Pushkin’s Exile at Mikhailovskoe (Part 5)

I remember the wonderful moment: you appeared before me like a transient vision of the spirit of pure beauty.

To me, languishing in hopeless sadness, among the cares of the noisy, restive world, a tender voice sounded and beloved features formed my dreams.

The years passed. The storms’ wild gust scattered my earlier dreams, and I forgot your tender voice, your heavenly features. I dragged out my days slowly, in distant, dark confinement, cut off from God, uninspired, without tears, without life, without love.

My soul’s awakening began: and behold! you appeared again, like a transient vision of the spirit of pure beauty.

And my heart is beating, enraptured, and in my heart all that is godlike, inspiration, life, tears and love, has risen once again.31

‘I remember’ and the even shorter, more poignant, poem ‘I loved you’, written in 1829, are perhaps the best known among Pushkin’s many love lyrics. Of the two, it is the second which tells us – more frankly, even if still ambiguously – how les grands sentiments seemed to Pushkin, in reflective mood, at the age of thirty:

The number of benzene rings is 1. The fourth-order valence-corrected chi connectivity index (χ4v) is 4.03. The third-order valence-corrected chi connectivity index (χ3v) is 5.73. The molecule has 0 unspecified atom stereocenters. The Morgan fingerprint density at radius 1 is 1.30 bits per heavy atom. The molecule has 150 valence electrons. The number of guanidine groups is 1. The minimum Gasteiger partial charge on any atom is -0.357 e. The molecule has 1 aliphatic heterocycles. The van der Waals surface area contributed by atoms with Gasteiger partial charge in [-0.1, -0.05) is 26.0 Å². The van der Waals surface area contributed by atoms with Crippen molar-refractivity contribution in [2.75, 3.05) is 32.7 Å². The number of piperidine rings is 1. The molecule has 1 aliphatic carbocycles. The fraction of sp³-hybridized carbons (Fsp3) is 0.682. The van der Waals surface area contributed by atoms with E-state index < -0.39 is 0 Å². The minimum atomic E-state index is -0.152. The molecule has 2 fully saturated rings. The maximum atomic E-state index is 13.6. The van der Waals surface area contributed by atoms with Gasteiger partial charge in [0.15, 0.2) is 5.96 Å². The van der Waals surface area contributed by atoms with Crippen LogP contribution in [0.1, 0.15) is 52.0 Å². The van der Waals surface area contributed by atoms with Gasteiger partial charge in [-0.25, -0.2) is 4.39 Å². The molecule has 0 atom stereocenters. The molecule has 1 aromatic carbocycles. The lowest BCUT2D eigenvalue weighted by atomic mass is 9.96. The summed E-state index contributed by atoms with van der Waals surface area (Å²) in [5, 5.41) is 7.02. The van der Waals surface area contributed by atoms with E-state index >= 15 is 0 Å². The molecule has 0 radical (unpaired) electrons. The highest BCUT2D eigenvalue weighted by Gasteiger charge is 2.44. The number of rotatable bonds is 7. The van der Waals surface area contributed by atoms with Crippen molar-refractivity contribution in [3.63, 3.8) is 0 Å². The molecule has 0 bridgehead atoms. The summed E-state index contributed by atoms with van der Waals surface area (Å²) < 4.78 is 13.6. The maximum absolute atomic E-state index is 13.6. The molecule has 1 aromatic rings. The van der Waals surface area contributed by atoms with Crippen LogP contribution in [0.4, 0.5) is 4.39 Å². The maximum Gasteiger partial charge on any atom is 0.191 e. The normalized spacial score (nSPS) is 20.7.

Я вас любил: любовь ещё, быть может,

В душе моей угасла не совсем;

Но пусть она вас больше не тревожит;

Я не хочу печалить вас ничем.

Я вас любил безмолвно, безнадежно,

То робостью, то ревностью томим;

Я вас любил так искренно, так нежно,

Как, дай вам Бог любимой бытв другим.

I loved you; perhaps my love is not yet quite extinguished in my soul. But let it not trouble you any more; I do not want to sadden you in any way. I loved you without words, without hope, torn now by timidity and now by jealousy; I loved you as truly and as tenderly as may God grant you to be loved by another.32

The identity of the woman to whom the second of these poems was addressed has not been established, although more than one candidate has been advanced: Olenina and Vorontsova are both possibilities. For the biographer, what is striking both about ‘I loved you’ and about ‘I remember’ is the contrast that they form with the way in which Pushkin casually mentioned his conquest of Anna in 1828, in the course of a letter written to a friend primarily about gambling debts.33 His casualness and the four-letter word that he used (replaced by asterisks in the Russian Academy edition), set side by side with these two poems, illustrate two aspects of his character in relation to women, of which he was himself well aware.

(Robin Edmonds)